The Associate starts with an Arizona lawyer being shocked by something he sees in a photograph in a Soho art gallery. The bulk of the book centers on Daniel Ames, a young associate in a huge law firm who is part of a team defending a pharmaceutical company against charges that it is manufacturing a pregnancy drug that causes birth defects. Daniel uncovers information about the validity of the lawsuit that makes him the target of a killer. The back story that eventually leads to the discovery of the identity of the person behind this conspiracy is in large part the novella I wrote for my Dutch audience.

I hope you enjoy The Associate!

-- Phillip Margolin

Unless otherwise stated, this interview was conducted at the time the book was first published, and is reproduced with permission of the publisher. This interview may not be reproduced or reprinted without permission in writing from the copyright holder.

Membership Advantages
  • Reviews
  • "Beyond the Book" backstories
  • Free books to read and review (US only)
  • Find books by time period, setting & theme
  • Read-alike suggestions by book and author
  • Book club discussions
  • and much more!
  • Just $12 for 3 months or $39 for a year
  • More about membership!

Editor's Choice

  • Book Jacket: Divide Me By Zero
    Divide Me By Zero
    by Lara Vapnyar
    Divide Me By Zero begins with an encounter between the narrator, Katya Geller, a 40-something mother...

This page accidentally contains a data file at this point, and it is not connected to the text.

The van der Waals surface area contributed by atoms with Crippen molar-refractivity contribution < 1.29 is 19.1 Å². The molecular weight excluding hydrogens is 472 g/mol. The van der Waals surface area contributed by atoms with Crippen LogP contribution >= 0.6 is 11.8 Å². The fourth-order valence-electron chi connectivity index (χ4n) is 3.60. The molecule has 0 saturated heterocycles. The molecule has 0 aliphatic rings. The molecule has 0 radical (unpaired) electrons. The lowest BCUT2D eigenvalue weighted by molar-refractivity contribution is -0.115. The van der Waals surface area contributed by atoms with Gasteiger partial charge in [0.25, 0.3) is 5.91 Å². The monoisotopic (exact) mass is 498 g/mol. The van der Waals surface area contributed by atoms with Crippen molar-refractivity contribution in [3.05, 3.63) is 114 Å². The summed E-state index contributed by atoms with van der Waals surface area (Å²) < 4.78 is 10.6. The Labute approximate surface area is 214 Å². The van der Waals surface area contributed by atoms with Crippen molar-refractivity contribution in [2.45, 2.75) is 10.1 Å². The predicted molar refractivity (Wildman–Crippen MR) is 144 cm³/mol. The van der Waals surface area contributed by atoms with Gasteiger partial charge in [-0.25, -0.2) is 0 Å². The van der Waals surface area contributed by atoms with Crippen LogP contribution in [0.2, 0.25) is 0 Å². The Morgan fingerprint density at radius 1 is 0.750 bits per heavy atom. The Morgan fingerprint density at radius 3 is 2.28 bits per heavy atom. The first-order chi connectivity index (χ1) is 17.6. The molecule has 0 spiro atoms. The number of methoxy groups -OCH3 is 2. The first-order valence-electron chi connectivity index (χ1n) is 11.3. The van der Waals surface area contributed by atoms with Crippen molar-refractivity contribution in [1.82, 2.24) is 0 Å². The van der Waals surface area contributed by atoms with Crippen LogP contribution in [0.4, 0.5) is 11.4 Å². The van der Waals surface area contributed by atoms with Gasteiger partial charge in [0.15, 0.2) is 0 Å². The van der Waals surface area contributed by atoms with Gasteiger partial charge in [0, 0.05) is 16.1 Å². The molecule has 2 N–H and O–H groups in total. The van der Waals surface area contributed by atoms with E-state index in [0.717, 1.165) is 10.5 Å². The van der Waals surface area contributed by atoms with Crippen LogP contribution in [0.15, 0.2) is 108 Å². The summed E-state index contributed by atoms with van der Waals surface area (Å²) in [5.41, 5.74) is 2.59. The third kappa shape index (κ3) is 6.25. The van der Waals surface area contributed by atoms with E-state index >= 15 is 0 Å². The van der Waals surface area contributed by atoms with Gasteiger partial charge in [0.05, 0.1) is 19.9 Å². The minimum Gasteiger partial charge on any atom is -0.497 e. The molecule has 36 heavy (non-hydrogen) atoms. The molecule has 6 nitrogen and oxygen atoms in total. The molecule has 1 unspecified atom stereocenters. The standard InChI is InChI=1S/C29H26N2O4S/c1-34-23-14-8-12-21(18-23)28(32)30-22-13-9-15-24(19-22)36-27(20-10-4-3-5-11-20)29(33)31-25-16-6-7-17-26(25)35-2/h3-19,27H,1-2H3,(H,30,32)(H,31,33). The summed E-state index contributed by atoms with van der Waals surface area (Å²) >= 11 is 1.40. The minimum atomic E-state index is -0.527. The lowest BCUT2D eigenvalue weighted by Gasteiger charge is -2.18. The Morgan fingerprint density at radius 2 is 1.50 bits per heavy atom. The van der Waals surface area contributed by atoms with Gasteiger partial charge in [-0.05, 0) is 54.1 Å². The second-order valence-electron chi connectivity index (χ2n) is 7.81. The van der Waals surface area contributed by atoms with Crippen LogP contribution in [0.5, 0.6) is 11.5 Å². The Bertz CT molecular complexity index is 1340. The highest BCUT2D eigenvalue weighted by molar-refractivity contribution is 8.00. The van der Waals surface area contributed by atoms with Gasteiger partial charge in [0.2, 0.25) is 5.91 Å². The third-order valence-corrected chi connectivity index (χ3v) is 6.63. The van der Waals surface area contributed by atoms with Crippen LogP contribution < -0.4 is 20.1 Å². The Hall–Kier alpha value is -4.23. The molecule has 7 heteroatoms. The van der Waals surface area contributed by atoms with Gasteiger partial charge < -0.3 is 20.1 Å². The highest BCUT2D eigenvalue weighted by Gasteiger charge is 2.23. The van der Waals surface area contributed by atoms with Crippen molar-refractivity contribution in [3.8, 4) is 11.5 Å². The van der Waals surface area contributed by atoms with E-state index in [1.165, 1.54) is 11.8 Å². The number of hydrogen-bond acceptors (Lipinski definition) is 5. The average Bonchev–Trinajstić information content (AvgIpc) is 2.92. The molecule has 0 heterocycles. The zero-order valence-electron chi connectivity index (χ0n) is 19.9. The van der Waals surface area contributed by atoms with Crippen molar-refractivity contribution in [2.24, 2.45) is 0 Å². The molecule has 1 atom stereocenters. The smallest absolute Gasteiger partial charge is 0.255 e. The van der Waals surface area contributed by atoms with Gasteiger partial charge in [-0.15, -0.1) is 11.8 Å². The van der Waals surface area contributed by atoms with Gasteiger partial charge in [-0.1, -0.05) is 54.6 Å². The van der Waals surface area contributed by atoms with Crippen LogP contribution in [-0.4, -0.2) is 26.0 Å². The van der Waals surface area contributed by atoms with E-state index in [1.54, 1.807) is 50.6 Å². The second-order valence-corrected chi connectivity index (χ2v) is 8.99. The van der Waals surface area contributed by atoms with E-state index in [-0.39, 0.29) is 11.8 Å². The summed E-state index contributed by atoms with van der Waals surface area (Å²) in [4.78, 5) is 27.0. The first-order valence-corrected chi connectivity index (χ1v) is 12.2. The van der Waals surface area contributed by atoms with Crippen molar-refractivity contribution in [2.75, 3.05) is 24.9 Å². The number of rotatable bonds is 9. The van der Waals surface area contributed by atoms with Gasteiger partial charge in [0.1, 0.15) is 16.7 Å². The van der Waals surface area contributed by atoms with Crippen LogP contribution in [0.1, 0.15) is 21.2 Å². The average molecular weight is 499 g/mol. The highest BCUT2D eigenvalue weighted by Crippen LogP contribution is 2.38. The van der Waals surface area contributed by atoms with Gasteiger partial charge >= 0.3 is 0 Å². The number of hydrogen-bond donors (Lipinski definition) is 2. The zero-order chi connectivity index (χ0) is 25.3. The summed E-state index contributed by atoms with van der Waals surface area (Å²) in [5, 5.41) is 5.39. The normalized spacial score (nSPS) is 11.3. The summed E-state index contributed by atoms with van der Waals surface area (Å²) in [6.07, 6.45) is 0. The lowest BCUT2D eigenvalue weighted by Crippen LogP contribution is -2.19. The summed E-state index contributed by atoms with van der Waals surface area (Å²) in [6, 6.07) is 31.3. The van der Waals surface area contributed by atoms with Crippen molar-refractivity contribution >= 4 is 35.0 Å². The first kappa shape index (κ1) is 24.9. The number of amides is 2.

• Book Jacket: Mighty Justice
    Mighty Justice
    by Dovey Johnson Roundtree , Katie McCabe
    What it's about:
    Dovey Johnson Roundtree was one of two lawyers who won the landmark case "Sarah ...
  • Book Jacket: The Seine
    The Seine
    by Elaine Sciolino
    Of the 24 members who reviewed Elaine Sciolino's The Seine: The River that Made Paris for BookBrowse...
  • Book Jacket: Fireborne
    Fireborne
    by Rosaria Munda
    Inspired by classical political theory and the French Revolution, Rosaria Munda's YA debut Fireborne...

Readers Recommend

  • Book Jacket

    The In-Betweens
    by Mira Ptacin

    "A fascinating history of an American community of Spiritualists... a fabulous read."
    —Elizabeth Gilbert
    Reader Reviews

  • Book Jacket

    The Seine
    by Elaine Sciolino

    "A soulful, transformative voyage along the body of water that defines the City of Light."
    —Lauren Collins
    Reader Reviews

Win this book!
Win Home for Erring and Outcast Girls

From the author of
Calling Me Home

An emotionally raw and resonant story of two young women connected by a home for "fallen girls," and inspired by historical events.

Enter

Word Play

Solve this clue:

W G Up M C D

and be entered to win..

Books that     
entertain,
     engage

 & enlighten

Visitors can view some of BookBrowse for free. Full access is for members only.

Join Today!

Your guide toexceptional          books

BookBrowse seeks out and recommends the best in contemporary fiction and nonfiction—books that not only engage and entertain but also deepen our understanding of ourselves and the world around us.